One of my favorite literary hoaxes, which was also one of the longest and most memorable, began in 1994 and lasted for more than 10 years. After faxing letters to writers and publishers, a young teenage writer named JT LeRoy burst onto the highly insular New York literary scene. His writing was the antithesis of the polish and intellectualism typically associated with established authors–he was an underage, transgendered, drug-addled prostitute who wrote graphic but beautiful fiction that borrowed from his own life experiences. The originality of his personality and prose grabbed the attention of respected living writers like Mary Karr and Dennis Cooper–both of whom he built extensive and trusting relationships with over the phone and through letters. Cooper helped put him on the map, and by the age of 16, LeRoy was publishing essays and stories in all kinds of magazines, journals, and newspapers, most of which culled from his rough history of sex work, abuse, and drugs, drugs, drugs. By 17, he had his first book deal, which resulted in a novel called Sarah. It was published in 2000 and tells the story of a 12-year-old boy who dreams of becoming the world’s most famous truck-stop hooker. The grittiness of his tales were amplified by LeRoy’s own highly-publicized past–he had lived these truths, or so everyone thought.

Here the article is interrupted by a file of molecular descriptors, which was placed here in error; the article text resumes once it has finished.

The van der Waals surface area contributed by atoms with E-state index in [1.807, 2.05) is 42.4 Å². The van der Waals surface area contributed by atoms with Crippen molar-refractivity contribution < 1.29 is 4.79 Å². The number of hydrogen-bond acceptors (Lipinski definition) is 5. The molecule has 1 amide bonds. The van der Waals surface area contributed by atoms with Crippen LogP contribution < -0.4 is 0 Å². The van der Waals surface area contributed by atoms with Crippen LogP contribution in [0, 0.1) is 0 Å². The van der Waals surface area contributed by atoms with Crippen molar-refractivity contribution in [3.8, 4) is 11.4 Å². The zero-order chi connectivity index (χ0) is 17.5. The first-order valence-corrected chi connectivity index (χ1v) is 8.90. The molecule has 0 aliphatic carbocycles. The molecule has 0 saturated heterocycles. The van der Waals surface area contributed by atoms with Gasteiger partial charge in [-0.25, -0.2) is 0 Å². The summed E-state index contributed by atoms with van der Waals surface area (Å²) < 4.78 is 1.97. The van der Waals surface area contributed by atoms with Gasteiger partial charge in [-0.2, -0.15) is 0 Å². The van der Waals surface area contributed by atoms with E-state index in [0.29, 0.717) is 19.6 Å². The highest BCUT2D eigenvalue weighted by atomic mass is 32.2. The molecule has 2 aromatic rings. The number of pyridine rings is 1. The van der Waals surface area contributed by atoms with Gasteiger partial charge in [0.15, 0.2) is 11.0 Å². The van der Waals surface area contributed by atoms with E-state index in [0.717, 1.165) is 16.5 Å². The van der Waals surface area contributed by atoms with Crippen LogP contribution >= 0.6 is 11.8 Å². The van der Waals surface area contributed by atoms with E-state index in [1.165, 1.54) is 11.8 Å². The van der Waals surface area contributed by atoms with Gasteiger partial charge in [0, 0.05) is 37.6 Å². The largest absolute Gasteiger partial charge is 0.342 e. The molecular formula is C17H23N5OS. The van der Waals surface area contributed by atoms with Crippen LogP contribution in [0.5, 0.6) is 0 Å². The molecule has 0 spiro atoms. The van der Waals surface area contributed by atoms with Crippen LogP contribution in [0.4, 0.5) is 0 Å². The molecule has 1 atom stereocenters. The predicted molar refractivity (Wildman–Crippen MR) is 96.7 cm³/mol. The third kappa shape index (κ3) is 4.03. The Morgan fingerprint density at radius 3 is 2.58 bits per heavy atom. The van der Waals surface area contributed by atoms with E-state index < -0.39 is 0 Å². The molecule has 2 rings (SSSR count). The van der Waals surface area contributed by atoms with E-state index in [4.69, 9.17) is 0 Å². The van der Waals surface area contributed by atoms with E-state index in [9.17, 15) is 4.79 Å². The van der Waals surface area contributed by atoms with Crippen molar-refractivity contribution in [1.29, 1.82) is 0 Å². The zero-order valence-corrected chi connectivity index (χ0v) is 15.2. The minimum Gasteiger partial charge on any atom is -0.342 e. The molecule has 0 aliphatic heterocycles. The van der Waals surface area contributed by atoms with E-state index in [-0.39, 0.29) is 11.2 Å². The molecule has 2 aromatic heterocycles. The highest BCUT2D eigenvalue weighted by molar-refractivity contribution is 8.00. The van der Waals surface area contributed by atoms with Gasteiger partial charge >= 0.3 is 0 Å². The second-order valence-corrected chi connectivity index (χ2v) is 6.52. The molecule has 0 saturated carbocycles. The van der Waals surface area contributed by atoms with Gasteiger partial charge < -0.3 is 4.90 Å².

The book BLEW UP EVERYWHERE and cemented LeRoy as a bona fide literary superstar, albeit one that, after six years of growing notoriety, no one had actually ever met in the flesh. Despite his escalating fame, he had refused to appear in person to anyone, not even his famous mentors. He cited crippling social anxiety and privacy issues as the reason for this, which is like RED FLAG NUMBER ONE, YOU GUYS, HELLO? You would think somebody would say, “Um, hold up a second here,” which in hindsight seems like the natural reaction to a mysterious teen vagrant holding the publishing world in his transgressive little palm without ever making a public appearance. Instead, everyone said, “OK!”